Chusky

Origin

The origin of the Chusky remains unknown but is one among the designer breeds that have recently gained popularity. Two of the oldest breeds, the Chow Chow regarded as the wolf dog or bear dog crossed with the Russian Siberian Husky sled dog, and what do you get? A fun, loving, affectionate fluffy puppy that matures into an alert and respectable, potentially huge dog.

Characteristics

Chuskies arrive in a myriad of colors, from Black, Black and Brown, Light Brown, Golden, Brown and White, White , Cream, with combinations such as black with some light red markings, or reddish gold color with a hint of white and cream. Fish-based food rich in omega-3s is best incorporated in the Chusky diet given their long, dense and thick coat.

The paws of a Chusky look somehow like a cat’s much like Chow Chow’s lionesque look, who are known for their feline aloofness. Therefore, he can be a bit suspicious of strangers, yet quite loyal and tend to be super protective of his family. They are smart and can be stubborn, wherein this quality of having a mind of their own comes from the Siberian Husky.

This is why the Chusky is recommended to be a pet only for experienced dog owners, for these dogs can prove to be difficult and very challenging to train. He can be good with children but would require socialization with other pets, so obedience training is advisable. Your pet should receive proper guidance at the earliest possible age and best not to be left alone to minimize separation anxiety.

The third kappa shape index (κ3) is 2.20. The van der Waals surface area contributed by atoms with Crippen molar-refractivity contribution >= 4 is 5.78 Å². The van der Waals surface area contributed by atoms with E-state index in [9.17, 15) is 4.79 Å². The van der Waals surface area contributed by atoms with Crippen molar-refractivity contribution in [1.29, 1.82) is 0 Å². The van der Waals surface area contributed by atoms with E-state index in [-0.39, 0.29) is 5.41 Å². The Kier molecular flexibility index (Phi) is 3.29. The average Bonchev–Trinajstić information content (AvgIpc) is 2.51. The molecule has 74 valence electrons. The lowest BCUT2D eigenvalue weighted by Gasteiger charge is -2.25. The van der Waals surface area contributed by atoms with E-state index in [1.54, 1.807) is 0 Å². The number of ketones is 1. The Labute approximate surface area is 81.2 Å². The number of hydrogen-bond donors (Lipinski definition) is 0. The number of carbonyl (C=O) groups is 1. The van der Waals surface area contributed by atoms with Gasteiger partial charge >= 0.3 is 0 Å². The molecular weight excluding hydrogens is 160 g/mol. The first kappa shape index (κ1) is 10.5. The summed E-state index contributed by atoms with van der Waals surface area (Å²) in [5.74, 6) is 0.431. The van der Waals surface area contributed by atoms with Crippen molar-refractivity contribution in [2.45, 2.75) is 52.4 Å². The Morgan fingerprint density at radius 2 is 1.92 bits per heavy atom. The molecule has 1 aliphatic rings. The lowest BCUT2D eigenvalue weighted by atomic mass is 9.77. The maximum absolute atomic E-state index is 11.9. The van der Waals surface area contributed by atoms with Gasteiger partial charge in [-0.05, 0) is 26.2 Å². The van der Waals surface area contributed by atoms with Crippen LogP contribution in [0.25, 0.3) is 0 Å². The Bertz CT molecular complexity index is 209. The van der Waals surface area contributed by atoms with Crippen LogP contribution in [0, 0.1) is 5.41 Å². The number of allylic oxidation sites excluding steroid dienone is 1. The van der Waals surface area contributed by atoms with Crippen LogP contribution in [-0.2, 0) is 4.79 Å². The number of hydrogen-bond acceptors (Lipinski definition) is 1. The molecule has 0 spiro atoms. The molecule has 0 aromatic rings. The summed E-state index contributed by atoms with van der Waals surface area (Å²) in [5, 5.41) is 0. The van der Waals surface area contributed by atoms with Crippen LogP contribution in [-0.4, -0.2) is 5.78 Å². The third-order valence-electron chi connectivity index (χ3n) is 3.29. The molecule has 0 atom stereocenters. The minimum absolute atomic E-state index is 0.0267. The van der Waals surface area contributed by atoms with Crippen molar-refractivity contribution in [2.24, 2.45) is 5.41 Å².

Exercise Needs

Though generally laid-back dogs, your Chusky would require daily exercise of at least an hour a day, with both physical activities and mentally stimulating games. People with a highly active lifestyle will find this effortless and enjoyable. The more time for exercise you allot, the happier you and your pooch will be.

Grooming

Chusky dogs are ideally groomed every 2-3 weeks, for they are heavy shredders who will get you on your feet vacuuming regularly. Thorough brushing will help minimize it and keep their coat nice and neat. In any case the season gets too warm, their coat must then be trimmed short.

Health Issues

They are not suited for hot climates for they cannot tolerate heat well, so they must be kept cool at all times. Some have a condition where some middle teeth along the sides of the mouth are missing, which entails careful consideration of dietary choices.

Recognition

This non-sporting working breed is recognized by the DRA or Dog Registry of America, Inc as well as the American Canine Hybrid Club.

Size: Large Breed, Average Height 18-23 inches, Average Weight 40-65 pounds

Lifespan: 10 – 12 years

Temperament: Energetic and fairly active, playful, intelligent, loving, affectionate, good with children, good watchdog ability

Chusky